I’ve mentioned my Book of Centuries before. We now have two copies of Laurie Bestvater’s BoC, my son’s is the basic black, and mine is bonded leather. I’m pleased with the quality of both.
I’m including this to show you that I have taken my Book of Centuries into a museum, and drawn something. (The drawing came out well, I think. I credit The Drawing Textbook.) I had read about people being asked not to draw in museums, so I furtively crept about like a criminal. I’m pleased to report that my caution was unneeded.
The entry on the left was inspired by Mark Twain’s Joan of Arc (a very cleverly written book, the one my son connected with the most last year). Again, this is my son’s book. You can see more is happening as we advance in history. As a loving mama note, this book has small spaces. I actually bought super fine-point pens for it, as my son has large handwriting. And the last thing I want to do is make him afraid to mess it up!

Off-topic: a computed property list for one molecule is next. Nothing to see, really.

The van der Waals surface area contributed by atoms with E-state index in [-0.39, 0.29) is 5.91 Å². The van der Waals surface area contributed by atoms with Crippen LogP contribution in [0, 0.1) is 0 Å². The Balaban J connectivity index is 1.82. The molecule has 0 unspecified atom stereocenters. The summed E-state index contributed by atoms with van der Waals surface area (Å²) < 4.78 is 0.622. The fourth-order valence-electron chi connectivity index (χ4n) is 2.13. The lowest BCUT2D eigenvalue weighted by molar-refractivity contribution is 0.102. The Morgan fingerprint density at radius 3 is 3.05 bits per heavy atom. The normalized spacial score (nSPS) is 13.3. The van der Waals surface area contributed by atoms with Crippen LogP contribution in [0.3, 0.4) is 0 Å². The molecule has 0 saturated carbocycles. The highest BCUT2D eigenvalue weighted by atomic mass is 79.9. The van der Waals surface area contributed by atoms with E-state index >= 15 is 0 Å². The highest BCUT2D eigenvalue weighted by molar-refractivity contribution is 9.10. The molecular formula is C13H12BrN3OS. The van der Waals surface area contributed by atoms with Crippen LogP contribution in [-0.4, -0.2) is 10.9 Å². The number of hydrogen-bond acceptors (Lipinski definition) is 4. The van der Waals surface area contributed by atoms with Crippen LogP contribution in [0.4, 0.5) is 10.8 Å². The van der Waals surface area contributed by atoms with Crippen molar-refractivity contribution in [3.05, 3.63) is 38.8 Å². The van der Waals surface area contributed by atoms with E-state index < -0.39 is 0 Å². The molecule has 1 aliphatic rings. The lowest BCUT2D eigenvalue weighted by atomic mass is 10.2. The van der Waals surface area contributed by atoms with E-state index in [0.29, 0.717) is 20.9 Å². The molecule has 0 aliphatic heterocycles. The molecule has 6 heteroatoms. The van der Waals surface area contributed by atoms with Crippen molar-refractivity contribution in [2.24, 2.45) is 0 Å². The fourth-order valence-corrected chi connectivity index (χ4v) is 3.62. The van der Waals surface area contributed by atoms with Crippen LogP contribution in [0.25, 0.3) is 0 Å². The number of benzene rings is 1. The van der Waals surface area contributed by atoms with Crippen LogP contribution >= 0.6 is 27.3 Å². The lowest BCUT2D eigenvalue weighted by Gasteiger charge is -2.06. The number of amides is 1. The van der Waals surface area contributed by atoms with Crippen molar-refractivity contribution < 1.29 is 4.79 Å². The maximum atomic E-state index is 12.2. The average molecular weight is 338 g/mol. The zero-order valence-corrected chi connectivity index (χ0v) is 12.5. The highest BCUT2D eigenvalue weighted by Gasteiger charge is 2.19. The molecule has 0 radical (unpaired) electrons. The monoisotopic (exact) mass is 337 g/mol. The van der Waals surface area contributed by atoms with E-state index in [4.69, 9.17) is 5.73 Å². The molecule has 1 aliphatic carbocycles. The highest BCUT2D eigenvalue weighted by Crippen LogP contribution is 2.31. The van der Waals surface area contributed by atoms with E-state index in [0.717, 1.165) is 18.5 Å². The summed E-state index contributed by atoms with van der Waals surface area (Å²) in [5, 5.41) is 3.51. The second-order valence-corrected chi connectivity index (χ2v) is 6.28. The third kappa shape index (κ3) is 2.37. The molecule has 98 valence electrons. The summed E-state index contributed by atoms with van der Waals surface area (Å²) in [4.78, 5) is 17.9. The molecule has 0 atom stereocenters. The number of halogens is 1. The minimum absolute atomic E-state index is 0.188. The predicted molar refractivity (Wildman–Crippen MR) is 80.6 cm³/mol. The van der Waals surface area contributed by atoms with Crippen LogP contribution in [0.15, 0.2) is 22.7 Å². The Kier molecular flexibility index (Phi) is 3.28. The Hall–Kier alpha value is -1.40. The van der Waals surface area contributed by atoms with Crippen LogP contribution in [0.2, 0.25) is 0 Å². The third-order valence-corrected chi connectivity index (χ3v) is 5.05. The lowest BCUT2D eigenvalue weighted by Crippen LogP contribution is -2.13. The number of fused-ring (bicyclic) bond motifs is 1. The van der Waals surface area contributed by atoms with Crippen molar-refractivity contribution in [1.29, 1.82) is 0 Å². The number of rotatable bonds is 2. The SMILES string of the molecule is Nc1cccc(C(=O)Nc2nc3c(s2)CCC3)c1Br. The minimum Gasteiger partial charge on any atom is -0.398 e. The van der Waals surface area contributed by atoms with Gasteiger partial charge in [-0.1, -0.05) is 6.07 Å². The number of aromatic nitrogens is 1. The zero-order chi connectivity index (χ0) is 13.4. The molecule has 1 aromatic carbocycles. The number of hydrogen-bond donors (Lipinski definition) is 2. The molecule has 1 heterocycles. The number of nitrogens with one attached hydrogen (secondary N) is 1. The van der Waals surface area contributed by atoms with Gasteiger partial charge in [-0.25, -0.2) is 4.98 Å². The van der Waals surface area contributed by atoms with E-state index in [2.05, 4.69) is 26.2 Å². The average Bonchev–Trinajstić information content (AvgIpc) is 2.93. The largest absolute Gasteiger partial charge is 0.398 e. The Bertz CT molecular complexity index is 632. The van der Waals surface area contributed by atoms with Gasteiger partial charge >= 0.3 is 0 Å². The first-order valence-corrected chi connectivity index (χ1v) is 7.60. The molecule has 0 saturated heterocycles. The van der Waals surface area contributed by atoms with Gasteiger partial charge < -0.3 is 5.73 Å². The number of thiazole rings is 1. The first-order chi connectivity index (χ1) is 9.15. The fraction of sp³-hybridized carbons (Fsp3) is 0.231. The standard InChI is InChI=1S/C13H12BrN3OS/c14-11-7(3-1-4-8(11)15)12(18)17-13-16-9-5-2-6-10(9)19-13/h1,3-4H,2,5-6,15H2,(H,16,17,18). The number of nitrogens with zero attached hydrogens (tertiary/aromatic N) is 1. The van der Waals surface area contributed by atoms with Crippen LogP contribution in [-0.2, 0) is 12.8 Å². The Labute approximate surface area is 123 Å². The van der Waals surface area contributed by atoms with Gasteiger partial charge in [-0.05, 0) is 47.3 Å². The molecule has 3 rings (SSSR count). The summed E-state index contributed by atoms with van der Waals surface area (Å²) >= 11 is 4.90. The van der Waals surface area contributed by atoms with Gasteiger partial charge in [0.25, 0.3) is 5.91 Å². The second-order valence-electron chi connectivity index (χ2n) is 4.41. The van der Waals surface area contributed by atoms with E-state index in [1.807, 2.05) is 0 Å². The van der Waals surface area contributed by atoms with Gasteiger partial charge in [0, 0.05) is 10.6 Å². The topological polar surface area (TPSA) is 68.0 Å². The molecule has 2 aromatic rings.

A book of centuries, with its rigid one page spread per 100 years layout, has a way of showing you the vastness of time. Don’t be quick to discount the format, or to add more pages for modern times. Later this month I’ll take some pictures of my younger son’s table of centuries.